Provided by: plastimatch_1.7.4+dfsg.1-2_amd64 bug


       drr - create a digitally reconstructed radiograph


       drr [options] [infile]


       A  digitally  reconstructed  radiograph  (DRR)  is  a  synthetic  radiograph  which can be
       generated from a computed tomography (CT) scan.  It is  used  as  a  reference  image  for
       verifying the correct setup position of a patient prior to radiation treatment.


       The  drr  program that comes with plastimatch takes a CT image as input, and generates one
       or more output images.  The input image is in MHA format, and the  output  images  can  be
       either pgm, pfm, or raw format.  The command line usage is:

          Usage: drr [options] [infile]
           -A hardware       Either "cpu" or "cuda" (default=cpu)
           -a num            Generate num equally spaced angles
           -N angle          Difference between neighboring angles (in degrees)
           -nrm "x y z"      Set the normal vector for the panel
           -vup "x y z"      Set the vup vector (toward top row) for the panel
           -g "sad sid"      Set the sad, sid (in mm)
           -r "r c"          Set output resolution (in pixels)
           -s scale          Scale the intensity of the output file
           -e                Do exponential mapping of output values
           -c "r c"          Set the image center (in pixels)
           -z "s1 s2"        Set the physical size of imager (in mm)
           -w "r1 r2 c1 c2"  Only produce image for pixes in window (in pix)
           -t outformat      Select output format: pgm, pfm or raw
           -i algorithm      Choose algorithm {exact,uniform}
           -o "o1 o2 o3"     Set isocenter position
           -I infile         Set the input file in mha format
           -O outprefix      Generate output files using the specified prefix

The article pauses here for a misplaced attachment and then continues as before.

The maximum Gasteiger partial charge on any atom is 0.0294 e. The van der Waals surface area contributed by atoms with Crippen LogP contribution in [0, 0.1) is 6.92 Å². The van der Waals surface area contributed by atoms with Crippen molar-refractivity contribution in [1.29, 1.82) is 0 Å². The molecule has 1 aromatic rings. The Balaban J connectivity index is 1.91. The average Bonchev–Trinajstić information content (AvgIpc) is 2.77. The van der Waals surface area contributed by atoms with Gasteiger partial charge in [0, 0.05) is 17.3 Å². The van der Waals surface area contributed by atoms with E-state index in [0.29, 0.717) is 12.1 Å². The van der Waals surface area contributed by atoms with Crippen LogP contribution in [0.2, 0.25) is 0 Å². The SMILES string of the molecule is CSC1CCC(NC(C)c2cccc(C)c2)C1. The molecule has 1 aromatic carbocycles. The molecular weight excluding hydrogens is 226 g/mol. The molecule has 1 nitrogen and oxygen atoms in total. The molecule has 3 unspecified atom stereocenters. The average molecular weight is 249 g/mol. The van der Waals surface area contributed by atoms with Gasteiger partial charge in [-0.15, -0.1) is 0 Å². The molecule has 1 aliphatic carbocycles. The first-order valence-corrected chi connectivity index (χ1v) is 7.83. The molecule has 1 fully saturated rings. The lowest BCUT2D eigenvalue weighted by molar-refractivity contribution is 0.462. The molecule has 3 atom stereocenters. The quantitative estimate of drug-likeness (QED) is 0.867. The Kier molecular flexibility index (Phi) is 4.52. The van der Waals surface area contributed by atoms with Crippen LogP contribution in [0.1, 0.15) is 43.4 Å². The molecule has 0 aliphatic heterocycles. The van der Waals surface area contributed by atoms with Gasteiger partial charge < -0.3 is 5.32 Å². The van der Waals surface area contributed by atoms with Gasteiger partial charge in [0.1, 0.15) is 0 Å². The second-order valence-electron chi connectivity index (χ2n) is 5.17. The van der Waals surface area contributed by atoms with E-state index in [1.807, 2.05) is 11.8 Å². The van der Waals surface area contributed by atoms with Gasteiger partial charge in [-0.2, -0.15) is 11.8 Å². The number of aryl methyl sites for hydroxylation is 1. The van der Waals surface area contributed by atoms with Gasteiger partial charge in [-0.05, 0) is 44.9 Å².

The  drr  program  can  be used in either single image mode or rotational mode.  In single
       image mode, you specify the complete geometry of the x-ray source and imaging panel for  a
       single image.  In rotational mode, the imaging geometry is assumed to be

       The command line options are described in more details as follows.

       -A hardware
              Choose  the  threading mode, which is either "cpu" or "cuda".  The default value is

              When using CPU hardware, DRR generation uses OpenMP for multicore  acceleration  if
              your  compiler  supports  this.   Gcc  and  Microsoft  Visual  Studio  Professional
              compilers support OpenMP, but Microsoft Visual Studio Express does not.

              At the current time, cuda acceleration is not working.

       -a num Generate num equally spaced angles

       -r "r1 r2"
              Set the resolution of the imaging panel (in pixels).  Here, r1 refers to the number
              of rows, and r2 refers to the number of columns.


       The following example illustrates the use of single image mode:

          drr -nrm "1 0 0" \
              -vup "0 0 1" \
              -g "1000 1500" \
              -r "1024 768" \
              -z "400 300" \
              -c "383.5 511.5" \
              -o "0 -20 -50" \

       In  the above example, the isocenter is chosen to be (0, -20, -50), the location marked on
       the CT image.  The orientation of the projection image is controlled by the  nrm  and  vup
       options.   Using the default values of (1, 0, 0) and (0, 0, 1) yields the DRR shown on the
       right: [image] [image]

       By changing the normal direction (nrm), we can choose different beam direction  within  an
       isocentric  orbit.  For example, an anterior-posterior (AP) DRR is generated with a normal
       of (0, -1, 0) as shown below: [image]

       The rotation of the imaging panel is selected using the vup option.  The default value  of
       vup  is (0, 0, 1), which means that the top of the panel is oriented toward the positive z
       direction in world  coordinates.   If  we  wanted  to  rotate  the  panel  by  45  degrees
       counter-clockwise on our AP view, we would set vup to the (1, 0, 1) direction, as shown in
       the image below.  Note that vup doesn't have to be normalized.  [image]


       In rotional mode, multiple images are created.  The source and imaging panel  are  assumed
       to  rotate  in  a  circular  orbit  around the isocenter.  The circular orbit is performed
       around the Z axis, and the images are generated every -N ang degrees of the  orbit.   This
       is illustrated using the following example:

          drr -N 20 \
              -a 18 \
              -g "1000 1500" \
              -r "1024 768" \
              -z "400 300" \
              -o "0 -20 -50" \

       In the above example, 18 images are generated at a 20 degree interval, as follows: [image]


       Plastimatch  is  a  collaborative  project.   For  additional  documentation, please visit   For  questions,  comments,  and  bug   reports,   please   visit


       Plastimatch  development  team (C) 2010-2015.  You are free to use, modify, and distribute
       plastimatch according to a BSD-style license.  Please see LICENSE.TXT for details.